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Paco Jémez

Vallecano

Paco Jémez

About

  • Born


  • Birth place


    Las Palmas, Spain
  • Nationality


    Spain
  • Gender


    Male
  • Position


    Manager
  • Height


    1.80

Paco Jémez

Vallecano

Description

Francisco Jémez Martín (born 18 April 1970), commonly known as Paco as a player, is a Spanish retired footballer who played as a central defender, and is the current manager of Rayo Vallecano. During 11 seasons, he played 269 La Liga matches in representation of three teams, mainly Deportivo and Zaragoza. He appeared for Spain at Euro 2000. Paco started working as a manager in 2007, going on to work with several clubs.



This page uses the TheSportsDB.com API.

So... been looking into this guy a bit more. He's got a reputation in Spain as being one of the bravest managers in the league - i.e. happy to go to Real Madrid or Barcelona and push players forward and play out from the back:

 

Quote

Throughout his time with Rayo Vallecano,  Jémez has installed a concept known as Juego de Posicion. The best thing about Rayo Vallecano is no matter the opponent, their style of play doesn't change. As a result of playing to win every time, very little Rayo Vallecano matches end in a draw. Over the last three completed season, Rayo have either had the least or second least draws in La Liga. This has led to a number of drubbings, including a 10-2 loss against Real Madrid and a 5-2 loss to Barcelona but both of those games involved Rayo taking an early lead through their proactive nature. - https://statsbomb.com/2016/02/the-fascinating-nature-of-paco-jemez/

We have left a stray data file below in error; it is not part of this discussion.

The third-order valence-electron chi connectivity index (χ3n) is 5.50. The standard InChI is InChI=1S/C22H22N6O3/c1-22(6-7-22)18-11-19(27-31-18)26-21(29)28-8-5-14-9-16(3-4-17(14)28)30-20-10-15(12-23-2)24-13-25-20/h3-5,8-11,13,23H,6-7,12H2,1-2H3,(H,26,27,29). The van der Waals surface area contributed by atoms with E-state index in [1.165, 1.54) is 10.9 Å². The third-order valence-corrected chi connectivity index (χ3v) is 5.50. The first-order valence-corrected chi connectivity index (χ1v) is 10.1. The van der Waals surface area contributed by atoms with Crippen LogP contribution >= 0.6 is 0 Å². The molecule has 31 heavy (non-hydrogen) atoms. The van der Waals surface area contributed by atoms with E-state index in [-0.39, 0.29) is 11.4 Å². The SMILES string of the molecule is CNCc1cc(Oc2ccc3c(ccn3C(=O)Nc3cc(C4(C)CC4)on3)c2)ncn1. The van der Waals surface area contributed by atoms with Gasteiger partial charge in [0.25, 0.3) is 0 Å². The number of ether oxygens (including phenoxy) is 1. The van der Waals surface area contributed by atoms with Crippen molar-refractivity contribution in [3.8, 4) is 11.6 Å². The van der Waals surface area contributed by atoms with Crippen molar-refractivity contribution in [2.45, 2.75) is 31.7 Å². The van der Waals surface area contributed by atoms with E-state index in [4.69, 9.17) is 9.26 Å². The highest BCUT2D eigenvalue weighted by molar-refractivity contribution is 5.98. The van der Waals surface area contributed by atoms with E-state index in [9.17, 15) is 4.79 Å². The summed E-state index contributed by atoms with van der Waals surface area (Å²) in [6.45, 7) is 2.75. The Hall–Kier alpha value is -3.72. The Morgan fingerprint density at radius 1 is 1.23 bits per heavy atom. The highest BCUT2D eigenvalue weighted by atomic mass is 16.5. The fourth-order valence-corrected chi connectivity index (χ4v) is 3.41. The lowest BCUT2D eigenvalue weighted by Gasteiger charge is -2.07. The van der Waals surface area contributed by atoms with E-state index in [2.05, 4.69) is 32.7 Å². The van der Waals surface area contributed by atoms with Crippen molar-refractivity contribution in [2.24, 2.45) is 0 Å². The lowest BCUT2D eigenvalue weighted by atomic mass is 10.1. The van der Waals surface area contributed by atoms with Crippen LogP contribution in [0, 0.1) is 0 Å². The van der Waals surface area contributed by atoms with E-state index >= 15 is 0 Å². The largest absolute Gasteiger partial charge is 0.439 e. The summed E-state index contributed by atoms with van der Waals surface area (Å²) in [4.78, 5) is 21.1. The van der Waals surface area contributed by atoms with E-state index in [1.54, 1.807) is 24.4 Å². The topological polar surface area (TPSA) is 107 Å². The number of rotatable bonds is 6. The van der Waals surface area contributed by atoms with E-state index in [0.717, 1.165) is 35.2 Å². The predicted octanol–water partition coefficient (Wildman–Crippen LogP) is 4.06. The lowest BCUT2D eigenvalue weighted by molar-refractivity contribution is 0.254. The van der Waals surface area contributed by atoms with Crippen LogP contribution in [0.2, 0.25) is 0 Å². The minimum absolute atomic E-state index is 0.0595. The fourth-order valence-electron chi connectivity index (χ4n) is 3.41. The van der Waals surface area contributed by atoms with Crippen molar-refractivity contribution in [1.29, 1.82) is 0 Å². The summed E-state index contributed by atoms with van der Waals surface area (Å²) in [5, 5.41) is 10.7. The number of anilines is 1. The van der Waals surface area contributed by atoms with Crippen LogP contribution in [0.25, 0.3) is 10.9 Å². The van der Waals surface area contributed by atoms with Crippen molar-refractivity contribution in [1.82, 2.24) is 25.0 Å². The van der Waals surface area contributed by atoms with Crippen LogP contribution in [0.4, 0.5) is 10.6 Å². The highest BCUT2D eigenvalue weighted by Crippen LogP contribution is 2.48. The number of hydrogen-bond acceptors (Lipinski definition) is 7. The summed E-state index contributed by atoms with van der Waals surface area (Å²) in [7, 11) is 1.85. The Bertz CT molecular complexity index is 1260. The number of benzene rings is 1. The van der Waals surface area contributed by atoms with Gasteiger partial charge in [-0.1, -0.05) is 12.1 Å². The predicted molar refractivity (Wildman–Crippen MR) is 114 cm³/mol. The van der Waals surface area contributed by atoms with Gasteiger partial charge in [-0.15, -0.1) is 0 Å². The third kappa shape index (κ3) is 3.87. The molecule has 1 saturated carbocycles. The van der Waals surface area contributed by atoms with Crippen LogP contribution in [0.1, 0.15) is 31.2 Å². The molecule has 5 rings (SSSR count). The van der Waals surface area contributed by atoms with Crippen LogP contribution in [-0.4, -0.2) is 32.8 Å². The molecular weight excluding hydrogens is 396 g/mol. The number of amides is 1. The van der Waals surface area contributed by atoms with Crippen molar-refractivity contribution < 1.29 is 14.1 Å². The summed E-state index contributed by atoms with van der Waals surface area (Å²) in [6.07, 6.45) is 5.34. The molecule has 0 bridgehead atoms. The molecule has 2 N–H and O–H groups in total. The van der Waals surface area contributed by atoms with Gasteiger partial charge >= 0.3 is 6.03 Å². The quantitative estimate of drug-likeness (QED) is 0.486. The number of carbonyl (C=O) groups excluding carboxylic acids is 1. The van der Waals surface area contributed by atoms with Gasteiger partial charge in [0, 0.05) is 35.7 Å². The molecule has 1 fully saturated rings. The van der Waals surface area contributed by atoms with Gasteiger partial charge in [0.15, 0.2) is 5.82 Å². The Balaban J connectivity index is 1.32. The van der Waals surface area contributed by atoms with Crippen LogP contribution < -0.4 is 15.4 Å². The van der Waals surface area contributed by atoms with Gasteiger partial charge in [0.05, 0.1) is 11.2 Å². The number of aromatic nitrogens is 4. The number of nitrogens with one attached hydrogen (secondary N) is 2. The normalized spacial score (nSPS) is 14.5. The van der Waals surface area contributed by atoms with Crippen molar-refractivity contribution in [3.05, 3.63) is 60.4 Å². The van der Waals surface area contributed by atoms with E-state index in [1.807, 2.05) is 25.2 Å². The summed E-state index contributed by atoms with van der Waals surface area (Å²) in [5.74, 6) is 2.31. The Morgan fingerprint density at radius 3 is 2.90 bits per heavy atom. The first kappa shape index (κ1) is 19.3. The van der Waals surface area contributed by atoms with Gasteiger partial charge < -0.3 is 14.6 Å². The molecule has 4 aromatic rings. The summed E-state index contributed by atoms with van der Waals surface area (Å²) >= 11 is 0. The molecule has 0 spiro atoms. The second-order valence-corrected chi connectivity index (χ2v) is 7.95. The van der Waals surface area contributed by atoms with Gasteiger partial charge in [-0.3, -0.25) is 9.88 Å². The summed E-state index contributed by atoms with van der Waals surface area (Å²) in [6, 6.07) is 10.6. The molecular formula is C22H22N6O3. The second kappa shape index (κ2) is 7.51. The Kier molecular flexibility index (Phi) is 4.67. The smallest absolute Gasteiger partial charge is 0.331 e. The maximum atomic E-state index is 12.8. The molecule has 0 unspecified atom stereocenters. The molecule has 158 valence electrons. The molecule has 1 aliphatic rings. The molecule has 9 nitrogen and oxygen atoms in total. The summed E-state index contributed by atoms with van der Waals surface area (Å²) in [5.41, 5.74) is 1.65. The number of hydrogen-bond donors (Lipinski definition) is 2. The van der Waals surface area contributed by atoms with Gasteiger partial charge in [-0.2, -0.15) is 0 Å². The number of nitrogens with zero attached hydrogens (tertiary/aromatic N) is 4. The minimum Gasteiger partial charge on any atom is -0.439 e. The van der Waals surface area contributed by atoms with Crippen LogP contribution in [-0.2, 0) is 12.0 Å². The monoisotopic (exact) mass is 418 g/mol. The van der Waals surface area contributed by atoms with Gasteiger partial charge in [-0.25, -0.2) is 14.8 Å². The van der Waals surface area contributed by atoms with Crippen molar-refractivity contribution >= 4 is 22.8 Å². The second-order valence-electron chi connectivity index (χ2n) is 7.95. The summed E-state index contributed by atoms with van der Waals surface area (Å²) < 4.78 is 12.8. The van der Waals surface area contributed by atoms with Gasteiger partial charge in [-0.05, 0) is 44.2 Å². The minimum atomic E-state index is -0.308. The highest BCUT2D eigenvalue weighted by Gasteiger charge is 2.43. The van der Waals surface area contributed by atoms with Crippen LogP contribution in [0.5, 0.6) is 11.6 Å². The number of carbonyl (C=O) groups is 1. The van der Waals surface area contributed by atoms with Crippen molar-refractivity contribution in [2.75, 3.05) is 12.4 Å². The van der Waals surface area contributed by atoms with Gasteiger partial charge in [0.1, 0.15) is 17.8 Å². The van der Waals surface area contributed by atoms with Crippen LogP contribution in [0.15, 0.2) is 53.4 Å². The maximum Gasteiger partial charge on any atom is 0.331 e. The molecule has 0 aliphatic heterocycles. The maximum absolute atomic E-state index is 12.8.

Whether it has been successful... well. He's had a lot of jobs, put it that way. 8 clubs, and only one of those he's gone beyond 50 games. That club was Rayo Vallecano, where with one of the smallest budgets in the league he finished 8th, 12th, 11th and 18th (out of 20). The main thing that stands out is the fantastic amount of goals his teams concede, when finishing 8th they conceded 66 (third most in league), 12th = 80 (most in league), 11th = 68 (joint most in league), 18th = 73 (second most in league).

 

They didn't actually seem to score that many goals in those seasons - it seems like he wins some, doesn't draw many and loses some (and when he loses he loses by a lot).

 

He then went back to Rayo Vallacano in March 2019. They were rock bottom, with 23 points from 28 games - and despite inspiring them to wins over Real Madrid and Valencia, he couldn't save them - in truth, they lost all the games against relegation rivals, picking up just 9 points from 10 games. He took charge of the next season in the Spanish Second Division and, going against his previous record of not drawing many, he drew a lot of games - 21 out of 42, finishing 7th, a point outside the playoffs.

 

Character-wise, he's mates with Pep Guardiola, and in a very similar style, shaved head, snazzy trainers, lots of histrionics on the touchline. Seems cheerful and energetic in interviews, except for after the game, where, like Pep, he often looks like someone has just drowned his puppy.